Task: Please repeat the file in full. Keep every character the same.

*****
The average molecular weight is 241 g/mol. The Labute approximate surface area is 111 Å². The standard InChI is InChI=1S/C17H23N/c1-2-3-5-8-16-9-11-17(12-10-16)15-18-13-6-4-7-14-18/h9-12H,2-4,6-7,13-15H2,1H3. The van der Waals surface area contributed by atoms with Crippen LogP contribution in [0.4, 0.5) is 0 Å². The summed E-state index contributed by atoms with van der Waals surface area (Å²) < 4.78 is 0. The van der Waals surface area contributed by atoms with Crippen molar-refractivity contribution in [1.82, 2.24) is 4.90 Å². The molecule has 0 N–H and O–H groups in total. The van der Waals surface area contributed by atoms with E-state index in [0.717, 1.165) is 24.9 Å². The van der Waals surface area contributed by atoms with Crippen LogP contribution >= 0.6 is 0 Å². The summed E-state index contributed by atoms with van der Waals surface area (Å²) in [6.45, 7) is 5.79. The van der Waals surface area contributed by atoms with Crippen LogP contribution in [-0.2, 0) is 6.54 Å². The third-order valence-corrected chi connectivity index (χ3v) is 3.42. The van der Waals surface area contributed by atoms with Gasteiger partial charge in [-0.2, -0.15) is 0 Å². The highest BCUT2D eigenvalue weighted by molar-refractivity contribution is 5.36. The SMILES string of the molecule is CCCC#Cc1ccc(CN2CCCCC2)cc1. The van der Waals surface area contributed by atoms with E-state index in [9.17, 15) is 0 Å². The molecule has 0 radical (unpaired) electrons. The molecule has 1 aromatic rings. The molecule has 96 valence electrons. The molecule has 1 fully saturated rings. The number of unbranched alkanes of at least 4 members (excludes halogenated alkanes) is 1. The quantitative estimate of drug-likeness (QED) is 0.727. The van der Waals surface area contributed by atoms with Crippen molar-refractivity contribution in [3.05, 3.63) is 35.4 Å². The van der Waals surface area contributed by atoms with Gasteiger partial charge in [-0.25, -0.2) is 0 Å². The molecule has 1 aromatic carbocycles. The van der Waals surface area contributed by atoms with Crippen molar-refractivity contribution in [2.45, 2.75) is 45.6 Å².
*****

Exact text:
The average molecular weight is 241 g/mol. The Labute approximate surface area is 111 Å². The standard InChI is InChI=1S/C17H23N/c1-2-3-5-8-16-9-11-17(12-10-16)15-18-13-6-4-7-14-18/h9-12H,2-4,6-7,13-15H2,1H3. The van der Waals surface area contributed by atoms with Crippen LogP contribution in [0.4, 0.5) is 0 Å². The summed E-state index contributed by atoms with van der Waals surface area (Å²) < 4.78 is 0. The van der Waals surface area contributed by atoms with Crippen molar-refractivity contribution in [1.82, 2.24) is 4.90 Å². The molecule has 0 N–H and O–H groups in total. The van der Waals surface area contributed by atoms with E-state index in [0.717, 1.165) is 24.9 Å². The van der Waals surface area contributed by atoms with Crippen LogP contribution >= 0.6 is 0 Å². The summed E-state index contributed by atoms with van der Waals surface area (Å²) in [6.45, 7) is 5.79. The van der Waals surface area contributed by atoms with Crippen LogP contribution in [-0.2, 0) is 6.54 Å². The third-order valence-corrected chi connectivity index (χ3v) is 3.42. The van der Waals surface area contributed by atoms with Gasteiger partial charge in [-0.2, -0.15) is 0 Å². The highest BCUT2D eigenvalue weighted by molar-refractivity contribution is 5.36. The SMILES string of the molecule is CCCC#Cc1ccc(CN2CCCCC2)cc1. The van der Waals surface area contributed by atoms with E-state index in [9.17, 15) is 0 Å². The molecule has 0 radical (unpaired) electrons. The molecule has 1 aromatic rings. The molecule has 96 valence electrons. The molecule has 1 fully saturated rings. The number of unbranched alkanes of at least 4 members (excludes halogenated alkanes) is 1. The quantitative estimate of drug-likeness (QED) is 0.727. The van der Waals surface area contributed by atoms with Crippen molar-refractivity contribution in [3.05, 3.63) is 35.4 Å². The van der Waals surface area contributed by atoms with Gasteiger partial charge in [-0.25, -0.2) is 0 Å². The molecule has 1 aromatic carbocycles. The van der Waals surface area contributed by atoms with Crippen molar-refractivity contribution in [2.45, 2.75) is 45.6 Å².